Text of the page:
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Freddy's Dead: The Final Nightmare (1990)


  • Review: ** (out of ****)
  • Starring: Robert Englund, Lisa Zane, Shon Greenblatt, Lezlie Deane, Ricky Dean Logan, Breckin Meyer, Yaphet Kotto, Roseanne, Tom Arnold, Johnny Depp, Alice Cooper
  • Director: Rachel Talalay
  • Screenplay: Michael De Lucas
  • Length: 105 min.
  • MPAA Rating: R (For horror violence, and for language and drug content)

Titles that suggest the end of a long-running series aren't always to be believed, but with Freddy's Dead: The Final Nightmare, the truth wasn't far behind.

Returning to Springwood many years after the grisly murders that plagued the city, new teenagers are brought to the slaughterhouse by Freddy's only child. This child was taken away from him shortly after he murdered his wife and just before he was arrested and released, on a technicality, for the murder of several children.

Shon Greenblatt plays John Doe, a kid who "falls" from an airplane to land on the outskirts of the old Krueger stomping ground. When he's picked up and delivered to a troubled youth shelter, the counselor decides she needs to help him find out who he is, a fact he can't seem to recall. Maggie Burroughs (Lisa Zane) takes the shelter's van back to Springwood, the only place John can remember, but finds out she's inadvertently brought teens Tracy, Carlos and Spencer (Lezlie Deane, Ricky Dean Logan and Breckin Meyer) with her.

The stowaways find themselves trapped in a kind of ghost town where the parents are now childless and the presence of youngsters makes them go gaga as evinced by the cameos of Mr. and Mrs. Tom Arnold (Roseanne as the Mrs. barely a year after their marriage). The cameos don't stop there as we later find Freddy's father is being played in flashback by an uncredited Alice Cooper and Johnny Depp (from the original film) uncredited as an egg-skillet "brain on crack" commercial rep.

The murder and mayhem begins again as Freddy's trademark wisecracks and inventive killings make a renewed, if tiring, appearance. Robert Englund's career has hardly been the same since the film series launched his notoriety in the mid-1980s. Barely finding work that doesn't involve him playing a crazy person or villain, Englund seemed to be growing tired of the series himself.

Talalay worked on the third and fourth films as a line producer and regular producer respectively. While she could have followed the winning formulas of those films, she decided to try something a little different. The pseudo-futuristic vision of Springwood remaining after years of dead teens is interesting, if not a bit creepy. It only adds to the style that oozes from the picture. The problem is the story doesn't quite stack up. By now, we've seen numerous different ways teens can be killed in five gruesome versions of the franchise, and now we've got more deaths that seem far less inventive and far more tedious than previous outings.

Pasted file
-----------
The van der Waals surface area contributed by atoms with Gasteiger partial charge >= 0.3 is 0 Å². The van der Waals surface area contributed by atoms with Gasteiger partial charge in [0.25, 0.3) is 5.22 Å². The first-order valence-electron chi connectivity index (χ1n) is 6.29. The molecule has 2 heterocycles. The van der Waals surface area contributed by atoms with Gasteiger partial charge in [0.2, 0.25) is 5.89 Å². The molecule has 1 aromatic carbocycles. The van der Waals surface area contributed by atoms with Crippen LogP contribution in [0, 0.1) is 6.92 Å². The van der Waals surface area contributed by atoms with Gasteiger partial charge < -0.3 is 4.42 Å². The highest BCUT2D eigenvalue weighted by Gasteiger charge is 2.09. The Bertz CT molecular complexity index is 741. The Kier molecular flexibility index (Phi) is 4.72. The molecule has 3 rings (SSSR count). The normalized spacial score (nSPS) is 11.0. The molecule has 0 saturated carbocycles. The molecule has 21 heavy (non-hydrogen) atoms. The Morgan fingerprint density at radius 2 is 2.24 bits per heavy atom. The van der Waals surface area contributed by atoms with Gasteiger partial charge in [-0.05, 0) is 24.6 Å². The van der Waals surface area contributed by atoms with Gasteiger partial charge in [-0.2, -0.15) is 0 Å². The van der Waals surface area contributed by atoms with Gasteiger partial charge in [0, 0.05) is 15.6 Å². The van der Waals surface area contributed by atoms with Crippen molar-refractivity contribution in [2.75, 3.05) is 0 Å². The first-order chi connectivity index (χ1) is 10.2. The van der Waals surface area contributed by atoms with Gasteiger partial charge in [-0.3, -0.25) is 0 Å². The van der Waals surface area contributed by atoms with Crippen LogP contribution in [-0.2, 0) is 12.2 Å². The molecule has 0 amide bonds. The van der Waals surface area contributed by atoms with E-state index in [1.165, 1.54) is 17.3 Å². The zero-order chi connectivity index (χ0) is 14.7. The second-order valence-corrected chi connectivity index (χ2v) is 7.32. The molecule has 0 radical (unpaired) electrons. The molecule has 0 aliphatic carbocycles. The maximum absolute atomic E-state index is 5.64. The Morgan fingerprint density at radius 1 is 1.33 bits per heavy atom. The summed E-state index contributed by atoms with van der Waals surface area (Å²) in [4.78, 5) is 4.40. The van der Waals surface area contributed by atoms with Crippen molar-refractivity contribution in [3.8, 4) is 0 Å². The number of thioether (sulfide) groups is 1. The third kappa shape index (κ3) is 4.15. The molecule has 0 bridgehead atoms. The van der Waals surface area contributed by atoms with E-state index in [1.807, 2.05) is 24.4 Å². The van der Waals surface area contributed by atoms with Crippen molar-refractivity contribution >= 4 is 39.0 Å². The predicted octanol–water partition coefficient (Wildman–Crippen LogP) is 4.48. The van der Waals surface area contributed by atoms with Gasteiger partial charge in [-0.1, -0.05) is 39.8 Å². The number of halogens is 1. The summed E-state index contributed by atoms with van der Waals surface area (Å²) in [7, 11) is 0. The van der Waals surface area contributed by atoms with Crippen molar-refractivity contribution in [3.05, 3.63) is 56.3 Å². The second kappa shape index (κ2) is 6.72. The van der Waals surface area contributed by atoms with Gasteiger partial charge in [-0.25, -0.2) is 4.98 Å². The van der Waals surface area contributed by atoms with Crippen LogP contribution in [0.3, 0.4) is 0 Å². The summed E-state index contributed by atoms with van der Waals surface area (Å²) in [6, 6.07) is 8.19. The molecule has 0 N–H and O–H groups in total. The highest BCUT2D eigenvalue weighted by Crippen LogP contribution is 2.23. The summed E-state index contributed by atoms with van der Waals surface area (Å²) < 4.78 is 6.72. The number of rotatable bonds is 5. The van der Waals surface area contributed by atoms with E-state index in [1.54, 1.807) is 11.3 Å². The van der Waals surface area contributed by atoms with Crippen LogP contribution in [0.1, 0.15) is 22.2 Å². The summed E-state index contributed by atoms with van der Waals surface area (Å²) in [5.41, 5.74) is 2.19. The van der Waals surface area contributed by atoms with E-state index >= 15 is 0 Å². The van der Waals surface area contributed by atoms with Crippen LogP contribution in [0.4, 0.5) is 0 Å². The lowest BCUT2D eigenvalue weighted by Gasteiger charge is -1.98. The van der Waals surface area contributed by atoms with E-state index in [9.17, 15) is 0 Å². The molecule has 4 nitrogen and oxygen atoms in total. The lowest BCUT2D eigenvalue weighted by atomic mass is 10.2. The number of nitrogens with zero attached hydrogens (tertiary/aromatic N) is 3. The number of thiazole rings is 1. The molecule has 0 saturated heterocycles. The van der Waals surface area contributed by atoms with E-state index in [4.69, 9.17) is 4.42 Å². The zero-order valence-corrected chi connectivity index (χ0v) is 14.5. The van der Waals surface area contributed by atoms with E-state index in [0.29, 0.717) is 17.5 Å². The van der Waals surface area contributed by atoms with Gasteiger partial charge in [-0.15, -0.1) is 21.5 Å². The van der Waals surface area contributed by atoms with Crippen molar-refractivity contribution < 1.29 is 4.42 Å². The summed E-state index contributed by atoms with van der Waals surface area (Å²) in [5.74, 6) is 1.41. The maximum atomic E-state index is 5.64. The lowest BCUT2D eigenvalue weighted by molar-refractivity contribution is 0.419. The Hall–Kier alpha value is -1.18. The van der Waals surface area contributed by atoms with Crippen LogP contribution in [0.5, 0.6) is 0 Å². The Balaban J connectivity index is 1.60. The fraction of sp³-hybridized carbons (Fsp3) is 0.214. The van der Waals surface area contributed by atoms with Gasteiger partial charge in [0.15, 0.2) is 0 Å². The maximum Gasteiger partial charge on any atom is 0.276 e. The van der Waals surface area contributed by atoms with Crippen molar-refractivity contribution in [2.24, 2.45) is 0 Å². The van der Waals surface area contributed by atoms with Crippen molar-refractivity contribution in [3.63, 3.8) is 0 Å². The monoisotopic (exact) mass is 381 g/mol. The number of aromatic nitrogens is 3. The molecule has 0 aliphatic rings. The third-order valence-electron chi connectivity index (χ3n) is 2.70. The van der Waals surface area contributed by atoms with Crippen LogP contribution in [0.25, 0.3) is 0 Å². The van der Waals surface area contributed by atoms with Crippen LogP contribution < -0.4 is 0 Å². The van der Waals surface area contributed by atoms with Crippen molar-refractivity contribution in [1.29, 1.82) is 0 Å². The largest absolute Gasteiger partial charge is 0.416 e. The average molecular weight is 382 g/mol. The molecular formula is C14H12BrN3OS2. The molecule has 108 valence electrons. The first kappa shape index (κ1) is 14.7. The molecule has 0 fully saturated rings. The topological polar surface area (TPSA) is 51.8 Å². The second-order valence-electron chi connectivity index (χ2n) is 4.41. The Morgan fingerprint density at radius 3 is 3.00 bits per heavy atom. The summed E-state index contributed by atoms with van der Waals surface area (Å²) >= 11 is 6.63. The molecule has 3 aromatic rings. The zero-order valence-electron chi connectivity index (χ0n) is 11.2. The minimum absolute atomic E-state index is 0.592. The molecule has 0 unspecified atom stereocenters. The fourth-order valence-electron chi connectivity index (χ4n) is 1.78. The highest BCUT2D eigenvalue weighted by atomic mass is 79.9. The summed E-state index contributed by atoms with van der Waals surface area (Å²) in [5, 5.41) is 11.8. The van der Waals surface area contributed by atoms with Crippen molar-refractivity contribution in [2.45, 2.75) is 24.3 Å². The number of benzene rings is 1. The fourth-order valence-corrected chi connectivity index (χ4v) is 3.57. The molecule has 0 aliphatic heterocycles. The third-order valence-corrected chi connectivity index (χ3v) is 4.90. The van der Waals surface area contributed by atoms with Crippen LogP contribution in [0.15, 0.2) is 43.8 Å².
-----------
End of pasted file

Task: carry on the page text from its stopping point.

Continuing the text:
The series has never shied away from strange or handicapped teens ending up on the chopping block. From the comic-book nut and asthmatic in Elm Street 5 to the deaf Hispanic in this film, the series tries to act as an equal opportunity annihilator. Carlos' death revolves around his hearing problem and is relatively painful to watch (and not because you feel bad for the kid).

Director Rachel Talalay (Ghost in the Machine, Tank Girl) crafted the screenplay for the film with screenwriter Michael De Luca (The Lawnmower Man, In the Mouth of Madness, Judge Dredd). Their work amounts to a more surreal examination of the theme, but one that hardly touches the depths into which the film could have or has been taken.

Freddy's Dead: The Final Nightmare was indeed the final sequential A Nightmare on Elm Street film. Both Wes Craven's New Nightmare and Freddy vs. Jason departed from the series significantly despite featuring the same character. And perhaps it was for the best. Whereas the latter two productions were phenomenally entertaining, this one was only moderately so and only for someone who enjoys the slasher genre in all its bloody g(l)ory.